Honor 9X review: Above average phone with excellent design, long battery

Topics Huawei | Honor | Chinese smartphones

It's so much easier to pick a flagship phone. Most of them have discernible characteristics and one is not easily mistaken for the other. In contrast, the sub-Rs 20,000 category of smartphones is a muddled marketplace. Major players such as Xiaomi, Samsung, Huawei and BBK Electronics (Oppo, Vivo and Realme) have flooded the market beyond recognition. You get more to choose from, but it is also considerably harder to zero in on that one phone. And there isn't that one phone anymore unless you know what you want from it exactly.

The Honor 9X makes that choice a bit easier. It's one of the few phones in the price range that come with a large, uninterrupted, almost borderless screen with a pop-up selfie camera. Other notable mentions include the Vivo V15 (Rs 16,440, Amazon), the Realme X (Rs 16,900, Amazon) and also the very similar Huawei Y9 Prime (Rs 15,990, Amazon), all of them released last year. Here's how the new model from Honor released in January 2020 fares in comparison.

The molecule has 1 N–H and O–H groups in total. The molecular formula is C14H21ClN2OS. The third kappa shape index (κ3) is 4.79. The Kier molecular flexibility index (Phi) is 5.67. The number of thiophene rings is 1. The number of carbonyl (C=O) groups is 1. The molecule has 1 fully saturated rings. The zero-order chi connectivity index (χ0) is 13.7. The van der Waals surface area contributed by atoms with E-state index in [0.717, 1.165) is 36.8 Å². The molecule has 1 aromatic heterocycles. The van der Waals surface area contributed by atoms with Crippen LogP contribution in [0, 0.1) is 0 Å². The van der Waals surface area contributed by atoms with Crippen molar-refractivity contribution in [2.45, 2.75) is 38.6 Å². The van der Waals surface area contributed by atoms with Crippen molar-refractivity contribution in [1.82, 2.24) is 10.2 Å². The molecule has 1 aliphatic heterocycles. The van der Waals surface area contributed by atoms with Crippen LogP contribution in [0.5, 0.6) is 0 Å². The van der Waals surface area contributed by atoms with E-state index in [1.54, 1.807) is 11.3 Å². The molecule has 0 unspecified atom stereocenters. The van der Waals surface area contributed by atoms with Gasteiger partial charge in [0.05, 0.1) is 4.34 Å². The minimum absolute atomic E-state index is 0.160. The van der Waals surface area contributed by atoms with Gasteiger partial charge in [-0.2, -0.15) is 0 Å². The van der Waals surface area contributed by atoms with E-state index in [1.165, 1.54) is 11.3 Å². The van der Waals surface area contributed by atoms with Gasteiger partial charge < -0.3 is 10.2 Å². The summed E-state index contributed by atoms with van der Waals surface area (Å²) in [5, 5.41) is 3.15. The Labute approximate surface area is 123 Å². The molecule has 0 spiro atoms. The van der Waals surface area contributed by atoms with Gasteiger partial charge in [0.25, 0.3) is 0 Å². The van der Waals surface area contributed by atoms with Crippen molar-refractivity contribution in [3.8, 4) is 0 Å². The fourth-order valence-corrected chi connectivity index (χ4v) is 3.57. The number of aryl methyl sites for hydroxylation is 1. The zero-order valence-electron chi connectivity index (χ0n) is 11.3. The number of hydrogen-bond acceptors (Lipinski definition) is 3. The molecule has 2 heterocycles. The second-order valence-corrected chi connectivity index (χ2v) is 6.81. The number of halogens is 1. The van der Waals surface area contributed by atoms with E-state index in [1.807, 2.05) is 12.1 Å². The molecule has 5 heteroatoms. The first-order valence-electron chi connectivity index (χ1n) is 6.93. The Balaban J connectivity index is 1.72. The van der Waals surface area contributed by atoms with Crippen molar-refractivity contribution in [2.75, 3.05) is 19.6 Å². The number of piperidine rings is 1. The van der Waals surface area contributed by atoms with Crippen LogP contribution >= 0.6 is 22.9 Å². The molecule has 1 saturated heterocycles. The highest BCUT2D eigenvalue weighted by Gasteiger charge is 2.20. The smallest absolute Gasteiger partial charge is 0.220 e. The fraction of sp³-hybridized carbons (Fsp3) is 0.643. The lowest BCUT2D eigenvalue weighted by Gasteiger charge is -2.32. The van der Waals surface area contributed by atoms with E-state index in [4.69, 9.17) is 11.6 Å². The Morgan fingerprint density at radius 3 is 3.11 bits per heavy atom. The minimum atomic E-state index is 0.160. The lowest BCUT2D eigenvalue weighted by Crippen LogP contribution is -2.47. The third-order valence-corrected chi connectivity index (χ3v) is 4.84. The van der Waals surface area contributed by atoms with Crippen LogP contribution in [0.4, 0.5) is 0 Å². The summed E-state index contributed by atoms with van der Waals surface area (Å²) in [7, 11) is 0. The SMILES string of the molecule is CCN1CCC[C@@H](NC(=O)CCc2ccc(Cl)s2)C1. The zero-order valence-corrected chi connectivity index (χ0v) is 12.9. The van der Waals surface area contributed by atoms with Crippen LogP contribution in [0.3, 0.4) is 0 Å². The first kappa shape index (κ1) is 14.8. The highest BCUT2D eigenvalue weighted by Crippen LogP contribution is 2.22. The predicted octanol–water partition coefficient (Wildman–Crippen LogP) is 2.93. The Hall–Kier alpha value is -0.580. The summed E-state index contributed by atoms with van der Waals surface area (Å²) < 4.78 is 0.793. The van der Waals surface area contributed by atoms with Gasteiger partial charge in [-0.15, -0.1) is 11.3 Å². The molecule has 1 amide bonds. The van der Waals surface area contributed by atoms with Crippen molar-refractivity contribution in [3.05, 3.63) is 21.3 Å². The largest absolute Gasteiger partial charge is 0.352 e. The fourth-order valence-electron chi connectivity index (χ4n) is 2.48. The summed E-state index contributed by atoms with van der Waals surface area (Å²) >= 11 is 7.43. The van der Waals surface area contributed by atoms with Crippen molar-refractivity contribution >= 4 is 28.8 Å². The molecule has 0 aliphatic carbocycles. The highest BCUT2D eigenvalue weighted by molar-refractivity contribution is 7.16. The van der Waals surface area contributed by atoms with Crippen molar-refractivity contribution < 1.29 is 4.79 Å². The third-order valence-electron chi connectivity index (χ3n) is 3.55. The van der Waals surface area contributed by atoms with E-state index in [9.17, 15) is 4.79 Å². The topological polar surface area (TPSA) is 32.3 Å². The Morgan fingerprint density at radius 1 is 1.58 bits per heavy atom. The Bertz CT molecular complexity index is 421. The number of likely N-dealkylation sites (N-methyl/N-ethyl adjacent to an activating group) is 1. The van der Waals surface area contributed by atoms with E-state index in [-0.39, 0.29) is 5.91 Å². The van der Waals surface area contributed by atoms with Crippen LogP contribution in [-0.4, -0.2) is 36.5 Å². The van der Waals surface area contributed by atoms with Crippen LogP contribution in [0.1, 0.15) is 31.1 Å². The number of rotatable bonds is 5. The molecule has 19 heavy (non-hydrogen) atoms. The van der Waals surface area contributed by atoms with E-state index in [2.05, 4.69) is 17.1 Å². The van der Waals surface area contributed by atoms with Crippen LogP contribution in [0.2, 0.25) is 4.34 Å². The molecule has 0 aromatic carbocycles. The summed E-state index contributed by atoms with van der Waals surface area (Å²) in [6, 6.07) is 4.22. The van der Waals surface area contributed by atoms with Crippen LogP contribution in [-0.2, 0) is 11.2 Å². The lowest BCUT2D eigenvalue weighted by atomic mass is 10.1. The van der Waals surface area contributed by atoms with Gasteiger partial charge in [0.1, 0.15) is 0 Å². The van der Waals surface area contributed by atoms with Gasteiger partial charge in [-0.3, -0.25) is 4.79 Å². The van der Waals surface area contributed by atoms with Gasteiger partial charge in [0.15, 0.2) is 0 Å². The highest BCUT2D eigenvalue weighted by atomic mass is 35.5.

Design and display 4/5

A bezel-less phone is an appealing design and Honor 9X does more to make it distinguishable. It's a wide 6.59-inch screen with a resolution of 1080x2340 pixels and a standard aspect ratio of 19:5:9. The selfie camera pops up from the left top corner of the screen on request. 

The plastic back in the Sapphire Blue review unit that we tested does a cool trick. The surface reflects the light to make an X. It looks quite nice. The fingerprint sensor is placed at a convenient spot and is ridiculously accurate. It barely ever failed to recognise my fingerprints. Visually, one doesn't mind the triple-camera setup aligned vertically on the top with a flash under it, but the Honor branding in the bottom half could have been subtler. The phone is dual-sim, has a type-C charging and thankfully retains the 3.5mm headphones jack, which is critical in this price range. 

The display is more tempered in terms of brightness and is less jarring to the eyes compared to most phones, but is also less legible under direct sunlight. The display colours and contrast are also less accurate than ideal. The viewing angles, though, are satisfactory.

While the design does better than the budget allows for, the display is just about good.

Performance 3/5

A 2.2 GHz, octa core, Hisilicon Kirin 710F SoC (System on chip) coupled with 6 GB RAM, forms the backbone of 9X's performance and it does not disappoint. It's not a top-end processor, though, and you can't expect games such as PUBG to run smoothly in the best graphics settings. The game when initiated advises medium graphics settings based on the phone's specifications and runs smoothly thereafter. It's only when you trouble the phone with a few more apps simultaneously that the frame rate in the gameplay starts to fluctuate.